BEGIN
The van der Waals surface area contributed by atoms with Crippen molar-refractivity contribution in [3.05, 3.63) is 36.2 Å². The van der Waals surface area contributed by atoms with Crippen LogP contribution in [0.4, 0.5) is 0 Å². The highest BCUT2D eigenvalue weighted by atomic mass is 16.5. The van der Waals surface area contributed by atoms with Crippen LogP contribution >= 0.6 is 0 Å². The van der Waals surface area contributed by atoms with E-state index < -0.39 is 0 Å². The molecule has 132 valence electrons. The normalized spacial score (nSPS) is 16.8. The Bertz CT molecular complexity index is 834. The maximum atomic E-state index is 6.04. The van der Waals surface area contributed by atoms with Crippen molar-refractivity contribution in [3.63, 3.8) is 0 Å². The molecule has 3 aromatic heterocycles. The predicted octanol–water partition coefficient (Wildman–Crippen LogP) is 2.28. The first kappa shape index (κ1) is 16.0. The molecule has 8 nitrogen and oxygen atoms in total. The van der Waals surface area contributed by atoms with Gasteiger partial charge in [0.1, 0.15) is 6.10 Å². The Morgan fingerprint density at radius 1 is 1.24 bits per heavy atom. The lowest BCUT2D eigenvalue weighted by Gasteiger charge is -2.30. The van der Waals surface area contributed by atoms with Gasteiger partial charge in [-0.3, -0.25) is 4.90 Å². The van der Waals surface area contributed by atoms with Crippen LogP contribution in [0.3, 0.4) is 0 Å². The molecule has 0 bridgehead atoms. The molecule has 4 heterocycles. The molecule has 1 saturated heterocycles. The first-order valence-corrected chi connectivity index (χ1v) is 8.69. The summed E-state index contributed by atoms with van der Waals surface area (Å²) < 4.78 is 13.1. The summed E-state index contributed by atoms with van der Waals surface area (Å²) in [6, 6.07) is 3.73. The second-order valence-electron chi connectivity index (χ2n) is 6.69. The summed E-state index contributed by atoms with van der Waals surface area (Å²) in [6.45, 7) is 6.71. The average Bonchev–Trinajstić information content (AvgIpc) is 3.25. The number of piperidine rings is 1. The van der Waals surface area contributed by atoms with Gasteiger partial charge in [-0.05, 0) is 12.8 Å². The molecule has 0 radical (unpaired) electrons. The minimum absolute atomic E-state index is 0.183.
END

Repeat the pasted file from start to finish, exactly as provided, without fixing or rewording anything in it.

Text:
The van der Waals surface area contributed by atoms with Crippen molar-refractivity contribution in [3.05, 3.63) is 36.2 Å². The van der Waals surface area contributed by atoms with Crippen LogP contribution in [0.4, 0.5) is 0 Å². The highest BCUT2D eigenvalue weighted by atomic mass is 16.5. The van der Waals surface area contributed by atoms with Crippen LogP contribution >= 0.6 is 0 Å². The van der Waals surface area contributed by atoms with E-state index < -0.39 is 0 Å². The molecule has 132 valence electrons. The normalized spacial score (nSPS) is 16.8. The Bertz CT molecular complexity index is 834. The maximum atomic E-state index is 6.04. The van der Waals surface area contributed by atoms with Crippen molar-refractivity contribution in [3.63, 3.8) is 0 Å². The molecule has 3 aromatic heterocycles. The predicted octanol–water partition coefficient (Wildman–Crippen LogP) is 2.28. The first kappa shape index (κ1) is 16.0. The molecule has 8 nitrogen and oxygen atoms in total. The van der Waals surface area contributed by atoms with Gasteiger partial charge in [0.1, 0.15) is 6.10 Å². The Morgan fingerprint density at radius 1 is 1.24 bits per heavy atom. The lowest BCUT2D eigenvalue weighted by Gasteiger charge is -2.30. The van der Waals surface area contributed by atoms with Gasteiger partial charge in [-0.3, -0.25) is 4.90 Å². The van der Waals surface area contributed by atoms with Crippen LogP contribution in [0.3, 0.4) is 0 Å². The molecule has 0 bridgehead atoms. The molecule has 4 heterocycles. The molecule has 1 saturated heterocycles. The first-order valence-corrected chi connectivity index (χ1v) is 8.69. The summed E-state index contributed by atoms with van der Waals surface area (Å²) < 4.78 is 13.1. The summed E-state index contributed by atoms with van der Waals surface area (Å²) in [6, 6.07) is 3.73. The second-order valence-electron chi connectivity index (χ2n) is 6.69. The summed E-state index contributed by atoms with van der Waals surface area (Å²) in [6.45, 7) is 6.71. The average Bonchev–Trinajstić information content (AvgIpc) is 3.25. The number of piperidine rings is 1. The van der Waals surface area contributed by atoms with Gasteiger partial charge in [-0.05, 0) is 12.8 Å². The molecule has 0 radical (unpaired) electrons. The minimum absolute atomic E-state index is 0.183.